Once a month, we ask the current Artist-in-Residence at the de Young to tell us about a tool they use in their work, or that they otherwise find particularly interesting.
January Artist-in-Residence John Zaklikowski has titled his residency Culture and Physics Collide, an apt description for his artwork which utilizes a wide variety of technological materials and meets at the intersection of art and science. His large-scale assemblages investigate notions of perception and optical illusion, illustrating the interplay of art, science, literature, and cultural studies.
November Artist-in-Residence Ana Teresa Fernandez enacts and participates in the intersection of politics and personal identity through painting, performance, and video. Her work illuminates the barriers, both psychological and physical, that confine and divide gender, race, and class in western society and the global south.
Artist-in-Residence Tamar Assaf creates artwork articulating subtle social and ecological commentary on the environment. Her work raises awareness of the human influence on animals in the wild and how entire ecosystems function as a delicate balance of interdependencies. Throughout the month of August, Assaf invites visitors to engage in hands-on activities at the de Young as they experience
This month in the Artist Studio, glass artist Dana Zed is drawing museum goers into her world of mirrors and reflection. Including the public in the process of art making is integral to the mission of the Artist in Residence program, but working within the Kimball Education Gallery and with the public often results in surprising collaborations, as Zed has discovered.
Posted by guest blogger Dana Zed.
December Artist-in-Residence Genevieve Quick examines the history and wonder of telescopes, Victorian projectors, photography and space-age satellites. In The Lens Lab (on view through December 31, 2011, in the Kimball Education Gallery), Quick invites the public to interact with her hand-fabricated cameras. Participants are encouraged to use her modified cameras to photograph the museum and its grounds.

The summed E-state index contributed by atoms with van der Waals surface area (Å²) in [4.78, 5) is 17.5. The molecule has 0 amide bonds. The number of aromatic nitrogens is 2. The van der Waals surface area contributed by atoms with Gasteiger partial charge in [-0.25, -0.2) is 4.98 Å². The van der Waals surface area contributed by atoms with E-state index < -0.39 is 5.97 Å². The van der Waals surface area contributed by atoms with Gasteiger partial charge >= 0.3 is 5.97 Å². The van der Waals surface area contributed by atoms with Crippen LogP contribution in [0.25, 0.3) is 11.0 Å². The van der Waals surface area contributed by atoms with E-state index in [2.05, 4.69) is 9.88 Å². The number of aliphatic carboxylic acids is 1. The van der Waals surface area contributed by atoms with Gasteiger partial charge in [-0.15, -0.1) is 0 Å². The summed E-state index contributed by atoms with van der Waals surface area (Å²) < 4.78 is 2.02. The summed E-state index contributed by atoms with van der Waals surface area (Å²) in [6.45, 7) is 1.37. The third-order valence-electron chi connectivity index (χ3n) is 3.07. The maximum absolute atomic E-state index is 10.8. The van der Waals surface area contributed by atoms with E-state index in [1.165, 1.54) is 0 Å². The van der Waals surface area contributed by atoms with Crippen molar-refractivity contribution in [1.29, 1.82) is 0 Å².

November artist-in-residence John Wehrle has been creating really big art since 1975. He specializes in site-specific public artworks, and his projects include mural-size paintings for interior and exterior walls as well as elaborate architectural installations that integrate text, painting, ceramic tile, and relief sculpture. Wehrle is working in the Kimball Education Gallery through November 25.
Commissioned by the de Young Museum’s Cultural Encounters Program during Todd Brown’s July 2009 tenure as Artist-in-Residence, Invisible Passage is now back on display in the Kimball Education Gallery as part of his current Artist Fellows project. The painting, measuring 33 feet by 9.5 feet, is Brown’s largest work to date.
The second week at the Kimball was a blast with Friday night being the highlight.
For the museum, it was the perfect storm of events combining with the Orsay exhibition still going strong, permanent galleries free, and the start of the 6th year of Friday Night Fun. We had a lot of visitors so more people got to make their own totem boats and got to know about Spirit Boats.
An important part of this Kimball residency is to hold a space that invites people to travel within a safe and welcoming place. Leo designed lettering and painted the walls with directions and associated elements as per the Toltec tradition. This helps set the stage and gives people a familiar and useful reference.